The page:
Conservative columnist, William Kristol, has an opinion piece in the New York Times today criticizing the new MoveOn.org ad about the Iraq war. You can view the ad here.
In the ad a young mother, holding her baby boy, says the following: “Hi, John McCain. This is Alex. And he’s my first. So far his talents include trying any new food and chasing after our dog. That, and making my heart pound every time I look at him. And so, John McCain, when you say you would stay in Iraq for 100 years, were you counting on Alex? Because if you were, you can’t have him.”
William Kristol makes some valid points about this ad. John McCain’s comment about staying in Iraq for 100 years (or even longer) has been taken out of context. The U.S. currently has a volunteer military, so John McCain can’t take this woman’s son. But then he quotes a woman who’s son has been serving in Iraq; she says about the ad: “Does that mean that she wants other people’s sons to keep the wolves at bay so that her son can live a life of complete narcissism? What is it she thinks happens in the world? … Someone has to stand between our society and danger. If not my son, then who? If not little Alex then someone else will have to stand and deliver. Someone’s son, somewhere.”
And Mr. Kristol responds to this statement with the following: “This is the sober truth. Unless we enter a world without enemies and without war, we will need young men and women willing to risk their lives for our nation. And we’re not entering any such world.”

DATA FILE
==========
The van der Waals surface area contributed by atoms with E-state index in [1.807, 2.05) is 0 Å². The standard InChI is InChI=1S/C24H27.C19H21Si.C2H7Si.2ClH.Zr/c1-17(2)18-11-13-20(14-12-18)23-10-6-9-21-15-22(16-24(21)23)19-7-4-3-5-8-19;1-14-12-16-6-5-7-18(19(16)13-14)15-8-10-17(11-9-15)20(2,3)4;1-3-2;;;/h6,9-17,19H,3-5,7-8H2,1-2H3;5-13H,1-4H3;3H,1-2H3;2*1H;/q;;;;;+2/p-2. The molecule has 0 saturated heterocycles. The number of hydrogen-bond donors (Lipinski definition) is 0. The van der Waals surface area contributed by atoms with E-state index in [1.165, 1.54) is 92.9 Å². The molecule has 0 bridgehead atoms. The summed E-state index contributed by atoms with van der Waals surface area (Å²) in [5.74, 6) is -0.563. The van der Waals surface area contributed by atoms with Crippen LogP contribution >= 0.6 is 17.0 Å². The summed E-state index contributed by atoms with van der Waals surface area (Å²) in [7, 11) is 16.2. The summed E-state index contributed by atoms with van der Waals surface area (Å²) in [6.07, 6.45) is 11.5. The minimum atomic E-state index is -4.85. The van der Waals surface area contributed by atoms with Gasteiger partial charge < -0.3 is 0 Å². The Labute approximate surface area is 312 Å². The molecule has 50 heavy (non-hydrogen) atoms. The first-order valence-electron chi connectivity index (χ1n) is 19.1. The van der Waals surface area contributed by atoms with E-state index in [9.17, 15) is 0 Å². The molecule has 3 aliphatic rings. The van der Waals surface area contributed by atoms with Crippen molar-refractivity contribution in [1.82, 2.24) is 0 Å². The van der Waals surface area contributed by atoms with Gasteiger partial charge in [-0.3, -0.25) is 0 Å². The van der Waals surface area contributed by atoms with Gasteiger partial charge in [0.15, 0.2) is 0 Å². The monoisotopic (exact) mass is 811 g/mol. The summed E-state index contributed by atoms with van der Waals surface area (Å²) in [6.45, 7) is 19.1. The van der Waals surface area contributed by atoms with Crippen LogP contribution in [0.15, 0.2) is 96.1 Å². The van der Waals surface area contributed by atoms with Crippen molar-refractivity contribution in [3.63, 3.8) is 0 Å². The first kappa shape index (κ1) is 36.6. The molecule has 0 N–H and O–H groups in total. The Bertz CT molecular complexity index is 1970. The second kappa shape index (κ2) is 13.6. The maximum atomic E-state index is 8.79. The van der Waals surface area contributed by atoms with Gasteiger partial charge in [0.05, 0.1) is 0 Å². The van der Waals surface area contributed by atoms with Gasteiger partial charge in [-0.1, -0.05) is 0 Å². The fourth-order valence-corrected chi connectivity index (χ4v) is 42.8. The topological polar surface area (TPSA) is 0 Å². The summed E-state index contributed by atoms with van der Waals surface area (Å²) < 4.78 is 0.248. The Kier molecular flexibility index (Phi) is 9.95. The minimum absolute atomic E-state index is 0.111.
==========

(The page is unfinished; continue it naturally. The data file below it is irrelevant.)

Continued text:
I’m not so naïve as to think we live in a world without enemies or war, but I found myself surprised by Mr. Kristol’s choice of words. “Unless we enter…” he writes before deciding in the next sentence that we’re not “entering” such a world.
Should this really be the question we ask, and the conclusion we draw? I agree with Mr. Kristol that we won’t enter any such world, but we can create a world in which we no longer kill one another in wars. We have the capacity to solve conflicts peaceably. The great majority of individuals do this, and many societies have learned to do so as well. Can’t we work to create a world in which we all solve conflicts without violence, individuals and nations alike?
William Kristol’s perspective is not simply pessimistic, it is essentially passive. That is, passive about the necessity to work for a better world, one in which we have healthy, sustainable, and peaceful systems and societies. Passive about our responsibility to create a safe and humane world so that our children need not “stand and deliver” in war, but rather stand and deliver on viable solutions to war and environmental degradation and poverty and cruelty and a host of other problems.
Mr. Kristol would likely be surprised that I’m calling him passive. After all, he advocates active engagement with our enemies in the form of a strong military and sons going to war. But he is silent on the most important challenge of our time – the challenge to raise a generation that has learned how to create peace. That is the challenge that humane education seeks to meet. It won’t be selfish narcissists who take up this challenge, but rather a generation that has been taught and motivated to be wise, committed, generous changemakers.
Filed under: humane education, positive choices, responsibility | Tagged: advertising, changemakers, humane education, Iraq, McCain, military, MoveOn.org, peace, responsibility, war | 2 Comments »